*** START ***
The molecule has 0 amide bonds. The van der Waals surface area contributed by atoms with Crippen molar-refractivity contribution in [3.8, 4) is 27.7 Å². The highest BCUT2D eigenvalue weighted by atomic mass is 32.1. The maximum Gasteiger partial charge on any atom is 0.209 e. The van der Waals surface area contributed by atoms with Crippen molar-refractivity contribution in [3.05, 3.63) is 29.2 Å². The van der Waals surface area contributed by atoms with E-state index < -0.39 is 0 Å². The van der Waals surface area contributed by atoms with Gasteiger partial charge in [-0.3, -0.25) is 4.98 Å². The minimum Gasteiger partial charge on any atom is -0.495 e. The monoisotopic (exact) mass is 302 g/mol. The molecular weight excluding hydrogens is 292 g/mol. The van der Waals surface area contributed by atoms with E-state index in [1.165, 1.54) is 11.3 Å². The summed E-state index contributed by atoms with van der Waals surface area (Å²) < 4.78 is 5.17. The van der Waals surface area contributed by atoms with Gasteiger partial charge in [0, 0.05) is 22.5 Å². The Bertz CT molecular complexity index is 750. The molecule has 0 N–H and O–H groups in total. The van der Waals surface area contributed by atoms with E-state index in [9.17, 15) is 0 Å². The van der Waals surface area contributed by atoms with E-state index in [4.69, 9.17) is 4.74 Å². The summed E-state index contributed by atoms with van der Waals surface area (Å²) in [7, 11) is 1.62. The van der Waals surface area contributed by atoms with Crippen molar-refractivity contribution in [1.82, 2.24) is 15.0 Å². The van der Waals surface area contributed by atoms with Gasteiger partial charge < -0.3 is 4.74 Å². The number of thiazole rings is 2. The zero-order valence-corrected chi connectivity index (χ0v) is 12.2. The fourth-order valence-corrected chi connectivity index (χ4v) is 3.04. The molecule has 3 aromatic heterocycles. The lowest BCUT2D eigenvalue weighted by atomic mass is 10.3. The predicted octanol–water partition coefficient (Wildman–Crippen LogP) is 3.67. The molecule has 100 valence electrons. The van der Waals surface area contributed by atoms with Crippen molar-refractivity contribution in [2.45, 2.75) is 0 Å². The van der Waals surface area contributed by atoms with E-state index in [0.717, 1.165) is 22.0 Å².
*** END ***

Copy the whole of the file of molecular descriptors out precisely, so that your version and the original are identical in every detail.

The molecule has 0 amide bonds. The van der Waals surface area contributed by atoms with Crippen molar-refractivity contribution in [3.8, 4) is 27.7 Å². The highest BCUT2D eigenvalue weighted by atomic mass is 32.1. The maximum Gasteiger partial charge on any atom is 0.209 e. The van der Waals surface area contributed by atoms with Crippen molar-refractivity contribution in [3.05, 3.63) is 29.2 Å². The van der Waals surface area contributed by atoms with E-state index < -0.39 is 0 Å². The van der Waals surface area contributed by atoms with Gasteiger partial charge in [-0.3, -0.25) is 4.98 Å². The minimum Gasteiger partial charge on any atom is -0.495 e. The monoisotopic (exact) mass is 302 g/mol. The molecular weight excluding hydrogens is 292 g/mol. The van der Waals surface area contributed by atoms with E-state index in [1.165, 1.54) is 11.3 Å². The summed E-state index contributed by atoms with van der Waals surface area (Å²) < 4.78 is 5.17. The van der Waals surface area contributed by atoms with Gasteiger partial charge in [0, 0.05) is 22.5 Å². The Bertz CT molecular complexity index is 750. The molecule has 0 N–H and O–H groups in total. The van der Waals surface area contributed by atoms with E-state index in [9.17, 15) is 0 Å². The van der Waals surface area contributed by atoms with E-state index in [4.69, 9.17) is 4.74 Å². The summed E-state index contributed by atoms with van der Waals surface area (Å²) in [7, 11) is 1.62. The van der Waals surface area contributed by atoms with Crippen molar-refractivity contribution in [1.82, 2.24) is 15.0 Å². The van der Waals surface area contributed by atoms with Gasteiger partial charge < -0.3 is 4.74 Å². The number of thiazole rings is 2. The zero-order valence-corrected chi connectivity index (χ0v) is 12.2. The fourth-order valence-corrected chi connectivity index (χ4v) is 3.04. The molecule has 3 aromatic heterocycles. The lowest BCUT2D eigenvalue weighted by atomic mass is 10.3. The predicted octanol–water partition coefficient (Wildman–Crippen LogP) is 3.67. The molecule has 100 valence electrons. The van der Waals surface area contributed by atoms with Crippen molar-refractivity contribution in [2.45, 2.75) is 0 Å². The van der Waals surface area contributed by atoms with E-state index in [0.717, 1.165) is 22.0 Å².